Cynthia Robinson, trumpeter and founding member of Sly and the Family Stone


Girls don’t play trumpet, they told her.

Cynthia Robinson had an answer to that — one that would later resonate in the hit song she recorded with Sly and the Family Stone: “Thank You (Falettinme Be Mice Elf Again).”

More than any other lyric coined by the iconic hippie-funk band of the 1960s, that’s the one that most defined Robinson, said her daughter Laura Marie Cook, 51.

At a time when black women were relegated to roles as backup singers, Robinson blasted through barriers, sounding the signature trumpet that helped make the San Francisco band nationally famous.


Sly and the Family Stone, with its bracing trumpet flurries, was likewise unapologetically itself when it made its debut in 1967.

The band was difficult to categorize — a fusion of the groovy, earthy spirit of the Bay Area 1960s with gospel, R&B and funk. It was pioneering in terms of culture too: A mixed-race band that upset gender traditional roles, Sly and the Family Stone proved the perfect platform for Robinson, whose bold Afro, wild shouts and joyful dancing gilded its exuberant act.

Later, Robinson made sure her two daughters, a musician and a poet, followed her maxim. “She always wanted us to be ourselves,” Cook said.

Robinson died of cancer Nov. 23 in Carmichael, Calif. She was 71.

Robinson, born Jan. 12, 1944, in Sacramento, was the daughter of LaVern Robinson, a concert pianist, and William Robinson, a military man. Family lore held that the maternal line came from one of the first black families to settle in Sacramento, and the Robinsons were well-known in town, said Cook, also of Sacramento.

Cynthia began playing in the school band as a young girl. She tried various instruments. Then she heard someone playing the trumpet and knew she had to learn.


“She thought it was amazing,” Cook said.

“But Sacramento didn’t want to come along with the times,” she said. The trumpet was thought to be a man’s instrument, and Robinson was discouraged in school from taking it up.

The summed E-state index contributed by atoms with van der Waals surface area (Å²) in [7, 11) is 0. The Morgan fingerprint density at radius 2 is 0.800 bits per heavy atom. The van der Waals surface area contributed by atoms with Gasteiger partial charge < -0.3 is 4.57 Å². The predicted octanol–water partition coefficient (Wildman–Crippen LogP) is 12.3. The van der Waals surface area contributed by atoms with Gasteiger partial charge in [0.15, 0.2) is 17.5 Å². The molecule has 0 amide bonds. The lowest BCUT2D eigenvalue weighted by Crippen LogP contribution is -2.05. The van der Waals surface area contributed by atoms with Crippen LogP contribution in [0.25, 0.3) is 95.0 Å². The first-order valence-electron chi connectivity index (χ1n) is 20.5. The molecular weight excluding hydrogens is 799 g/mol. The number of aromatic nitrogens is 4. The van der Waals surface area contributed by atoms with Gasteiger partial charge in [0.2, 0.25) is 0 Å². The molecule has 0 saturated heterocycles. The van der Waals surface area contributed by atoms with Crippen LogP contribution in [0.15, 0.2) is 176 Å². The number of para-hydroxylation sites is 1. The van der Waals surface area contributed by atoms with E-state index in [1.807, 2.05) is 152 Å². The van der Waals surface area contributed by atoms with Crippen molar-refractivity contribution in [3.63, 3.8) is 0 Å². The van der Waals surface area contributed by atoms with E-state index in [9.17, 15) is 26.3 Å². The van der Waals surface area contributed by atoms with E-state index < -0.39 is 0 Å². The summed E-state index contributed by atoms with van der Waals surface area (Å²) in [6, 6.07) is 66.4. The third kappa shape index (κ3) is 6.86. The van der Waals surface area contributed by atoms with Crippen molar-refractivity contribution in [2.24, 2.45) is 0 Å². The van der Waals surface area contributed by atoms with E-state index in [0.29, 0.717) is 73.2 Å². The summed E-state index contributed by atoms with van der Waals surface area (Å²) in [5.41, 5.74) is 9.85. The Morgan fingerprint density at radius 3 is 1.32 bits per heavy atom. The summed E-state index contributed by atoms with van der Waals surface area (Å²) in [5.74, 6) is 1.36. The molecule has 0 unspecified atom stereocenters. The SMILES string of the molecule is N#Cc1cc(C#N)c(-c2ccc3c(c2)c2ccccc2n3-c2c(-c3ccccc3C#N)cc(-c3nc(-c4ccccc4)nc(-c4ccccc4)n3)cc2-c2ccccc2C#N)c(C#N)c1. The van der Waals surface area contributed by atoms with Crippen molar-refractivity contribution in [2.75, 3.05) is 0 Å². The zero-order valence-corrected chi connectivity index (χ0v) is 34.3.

She persevered. Cook said Robinson met Sylvester Stewart, whose stage name would be Sly Stone, while singing in a church choir with him as a young girl. Sometime later, he pulled up outside her house in a car full of fellow musicians.

Feeling protective, Robinson’s pianist mother came outside to demand who these young men were — and what were those instruments doing in their car? Could they play?

A long jam session followed. It turned out they could.

Robinson later followed up with Stone in San Francisco, where he was working as a disc jockey, and the two became a couple. In 1967, they became founding members of what would become a seven-member band.

Sly and the Family Stone hit it big with “Dance to the Music” in 1968, a top-10 single. Robinson’s shout exhorts listeners to “get on up and dance!” in the opening.

She didn’t think she could sing. But Stone urged her to. Her untamed shout became part of the band’s style. It was typical of Stone, who accepted neither racial, gender nor musical barriers.

“He was into group music. And if you were a good musician and could get along with the group, you could play,” Cook said.

Additional hits came with “Everyday People,” “I Want to Take You Higher” and “Thank You (Falettinme Be Mice Elf Again)”; the band was inducted into the Rock and Roll Hall of Fame in 1993. After it split in the mid-1970s, Robinson toured with Prince, played with former Sly bassist Larry Graham’s Grand Central Station and, until recently, toured as part of the Family Stone, which continues to perform.

Robinson’s daughters grew up in a home where “there was always music playing,” Cook said.

Robinson is survived by Cook and daughter Sylvyette Phunne Stewart — whose father is Sly Stone — and by five granddaughters, one grandson and six great-grandchildren.

The Associated Press contributed to this report.